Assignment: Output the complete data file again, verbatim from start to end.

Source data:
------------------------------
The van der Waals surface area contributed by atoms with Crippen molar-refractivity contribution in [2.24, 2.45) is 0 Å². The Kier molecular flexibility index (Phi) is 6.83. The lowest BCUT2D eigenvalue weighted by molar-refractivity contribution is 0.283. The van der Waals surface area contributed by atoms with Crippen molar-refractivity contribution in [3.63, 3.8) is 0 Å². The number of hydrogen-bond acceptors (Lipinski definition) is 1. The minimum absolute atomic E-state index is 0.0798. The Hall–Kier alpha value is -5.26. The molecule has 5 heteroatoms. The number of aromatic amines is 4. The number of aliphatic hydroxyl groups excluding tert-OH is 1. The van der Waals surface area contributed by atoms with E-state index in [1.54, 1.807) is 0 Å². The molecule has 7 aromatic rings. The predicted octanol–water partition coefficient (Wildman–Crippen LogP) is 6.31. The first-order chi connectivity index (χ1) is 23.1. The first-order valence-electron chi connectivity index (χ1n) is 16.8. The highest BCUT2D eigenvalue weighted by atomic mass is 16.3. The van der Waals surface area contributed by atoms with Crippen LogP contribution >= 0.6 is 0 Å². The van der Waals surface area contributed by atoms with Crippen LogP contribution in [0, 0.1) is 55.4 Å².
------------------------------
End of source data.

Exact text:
The van der Waals surface area contributed by atoms with Crippen molar-refractivity contribution in [2.24, 2.45) is 0 Å². The Kier molecular flexibility index (Phi) is 6.83. The lowest BCUT2D eigenvalue weighted by molar-refractivity contribution is 0.283. The van der Waals surface area contributed by atoms with Crippen molar-refractivity contribution in [3.63, 3.8) is 0 Å². The number of hydrogen-bond acceptors (Lipinski definition) is 1. The minimum absolute atomic E-state index is 0.0798. The Hall–Kier alpha value is -5.26. The molecule has 5 heteroatoms. The number of aromatic amines is 4. The number of aliphatic hydroxyl groups excluding tert-OH is 1. The van der Waals surface area contributed by atoms with E-state index in [1.54, 1.807) is 0 Å². The molecule has 7 aromatic rings. The predicted octanol–water partition coefficient (Wildman–Crippen LogP) is 6.31. The first-order chi connectivity index (χ1) is 23.1. The first-order valence-electron chi connectivity index (χ1n) is 16.8. The highest BCUT2D eigenvalue weighted by atomic mass is 16.3. The van der Waals surface area contributed by atoms with Crippen LogP contribution >= 0.6 is 0 Å². The van der Waals surface area contributed by atoms with Crippen LogP contribution in [0, 0.1) is 55.4 Å².